The Perfect Writer’s Desk

hope_000.gifTime Management for Writers

By C. Hope Clark

A new writer in my critique group asked if she could look at my study to see what a real writer’s workspace looked like. I fought to hide my surprise and puzzlement. Your workspace is yours and will reflect your quirks, talents, desires and organizational skills. I won’t touch the first three, but I can definitely address what the efficiently organized desk should include. I’m a fanatic about mine, and it’s served me well. As an organizational guru, I see the following items as absolute necessities to managing a writing career:

  1. Spiral notepad – Mine is 5” x 6”. I work in the evenings, so each night before I shut down, I open to a new page, date the top for the next day and list the to-do items. That next day, my work duties await me. I jot ideas, references and connections on the rest of the page, often continuing to the back. Then at the end of my day, I note what hasn’t been done or what needs addressing anew and turn to a clean page. It’s amazing how many times I’ve referenced past dates and counted my lucky stars that I documented my work.
  2. Week-at-a-glance calendar – Mine is a “Bylines Writer’s Desk Calendar,” 5” x 7” and lays flat, thus the need for a spiral binding. While the notepad addresses day-by-day details, the calendar notes long-term deadlines. Not only is this organizationally wise, but it’s a great record for income taxes where you can note mileage, meetings, trips to the office supply store and phone calls. My old calendars are in my tax drawer with past years’ returns. I purchase this one each year, and adore it so much I offer it on my personal Web site. Each week features a writer like you and me. This year I’m featured on the week of February 25.
  3. Phone – I prefer a land line. Mine is also a speakerphone so I can work and talk at the same time. This is effective for interviews and documenting information. If you prefer a cell phone, consider a head set to leave you hands-free.
  4. Thesaurus and dictionary – Hardbacks lay open better. When I’m intensely engrossed in a freelance deadline, mine stay open until I’m finished.
  5. Printer – My printer sits to my left within reach from my chair. When I’m busy, the last thing I want to do is jump up to retrieve a page. Printers are the cheapest of the electronic tools of your trade. Purchase the best you can afford with a laser jet being the ultimate goal. The savings in toner alone makes the investment worthwhile.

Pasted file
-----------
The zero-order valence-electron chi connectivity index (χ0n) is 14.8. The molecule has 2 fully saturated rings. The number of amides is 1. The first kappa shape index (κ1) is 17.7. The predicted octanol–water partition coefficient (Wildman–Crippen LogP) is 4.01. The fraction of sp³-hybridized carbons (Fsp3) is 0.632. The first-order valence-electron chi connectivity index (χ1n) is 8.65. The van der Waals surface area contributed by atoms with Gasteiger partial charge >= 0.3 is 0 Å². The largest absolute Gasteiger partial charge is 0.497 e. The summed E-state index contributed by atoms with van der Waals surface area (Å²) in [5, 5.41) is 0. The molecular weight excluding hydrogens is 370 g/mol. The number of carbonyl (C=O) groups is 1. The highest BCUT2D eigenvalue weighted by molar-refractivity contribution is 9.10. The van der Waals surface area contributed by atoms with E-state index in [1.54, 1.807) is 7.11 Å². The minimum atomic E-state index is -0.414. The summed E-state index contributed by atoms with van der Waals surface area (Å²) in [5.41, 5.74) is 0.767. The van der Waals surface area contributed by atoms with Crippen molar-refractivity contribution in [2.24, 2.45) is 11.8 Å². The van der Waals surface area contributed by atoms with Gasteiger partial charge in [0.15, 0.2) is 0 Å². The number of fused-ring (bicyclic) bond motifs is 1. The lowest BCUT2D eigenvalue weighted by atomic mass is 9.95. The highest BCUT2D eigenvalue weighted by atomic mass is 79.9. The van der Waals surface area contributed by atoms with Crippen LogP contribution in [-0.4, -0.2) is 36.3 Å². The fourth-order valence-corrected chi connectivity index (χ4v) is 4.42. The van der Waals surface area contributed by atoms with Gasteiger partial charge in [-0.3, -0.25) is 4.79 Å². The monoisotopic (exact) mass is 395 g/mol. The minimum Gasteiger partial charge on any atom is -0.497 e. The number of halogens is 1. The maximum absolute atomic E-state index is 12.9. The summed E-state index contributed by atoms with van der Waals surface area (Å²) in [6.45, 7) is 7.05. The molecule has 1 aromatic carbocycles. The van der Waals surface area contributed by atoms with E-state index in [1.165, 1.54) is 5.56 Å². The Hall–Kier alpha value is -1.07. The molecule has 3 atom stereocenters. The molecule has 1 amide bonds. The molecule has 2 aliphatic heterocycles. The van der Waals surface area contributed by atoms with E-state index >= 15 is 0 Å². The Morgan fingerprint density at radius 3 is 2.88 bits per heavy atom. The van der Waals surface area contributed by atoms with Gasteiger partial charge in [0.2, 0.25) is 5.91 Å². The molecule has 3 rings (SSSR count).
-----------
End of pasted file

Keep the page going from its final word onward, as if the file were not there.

6. Assorted envelopes – My desk is stocked with 9” x 12” bubble envelopes for books, 8.5” x 11” white envelopes for queries and small manuscripts, 9” x 12” for larger manuscripts and #10 business letter envelopes. Make an editor’s job easier by presenting your work in the best envelope for the job. Having a variety of sizes also keeps you from cramming too many papers in one envelope. Presentation is as important as your font size and grammar. Mail your work so it arrives pristine, without creases and with less chance of paper cuts.
  7. Light – I installed overhead lighting in my office with one floodlight shining straight down on my keyboard. I have night blindness, so dim light can make a G and a Q look alike to me. Tired eyes can also play tricks on you. Providing proper lighting can ease your eyes and help you be more efficient and accurate. Even a small lamp can make a huge difference.
  8. Chair – The chair has to fit you comfortably. Shop hard for the right one so you can prevent back, neck and shoulder pain.
  9. Mouse – Again…think ergonomics. Your mouse has to fit nicely in your hand; but even more important is using it at the right height and angle in relationship with your keyboard. The Canadian Centre for Occupational Health and Safety has a marvelous site for how to properly place your workstation so you’ll have fewer ergonomic problems.

Having the proper basics allows you to focus your days on writing in lieu of finding this or reaching that. Another friend from my critique group often asks me how I accomplish what I do. He thinks I’m a whiz kid and a computer guru, making my system produce faster for me. I assure him it’s all in the organization of one’s space, one’s day, one’s frame of mind. With a good set up, your production increases ten fold.

C. Hope Clark is founder and editor of FundsforWriters.com, annually recognized by Writer’s Digest in its poll of 101 Best Web Sites for Writers. She delivers four newsletters each week to thousands with her specialty being grants and income opportunities for writers of all sizes. She’s published over 200 articles on paper and online. Her magazine credits include Writer’s Digest, The Writer Magazine, ByLine Magazine, NextStep Teen, College Bound Teen, Landscape Management Magazine, TURF Magazine, and American Careers Magazine. Hope is a motivational soul known as “Freelance Hope” in many circles. Those reluctant to promote their writing cherish her trade paperback The Shy Writer: An Introvert’s Guide to Writing Success. Find more hope for your writing career at www.fundsforwriters.com & www.theshywriter.com

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1 Response to “The Perfect Writer’s Desk”


  1. 1 Susie May 23, 2007 at 1:08 am

    I like the way you have described your work space. I felt as though I were standing in the door way looking in. The organization is great. I hope to one day be as organized as that with my writing. Thank you for sharing.


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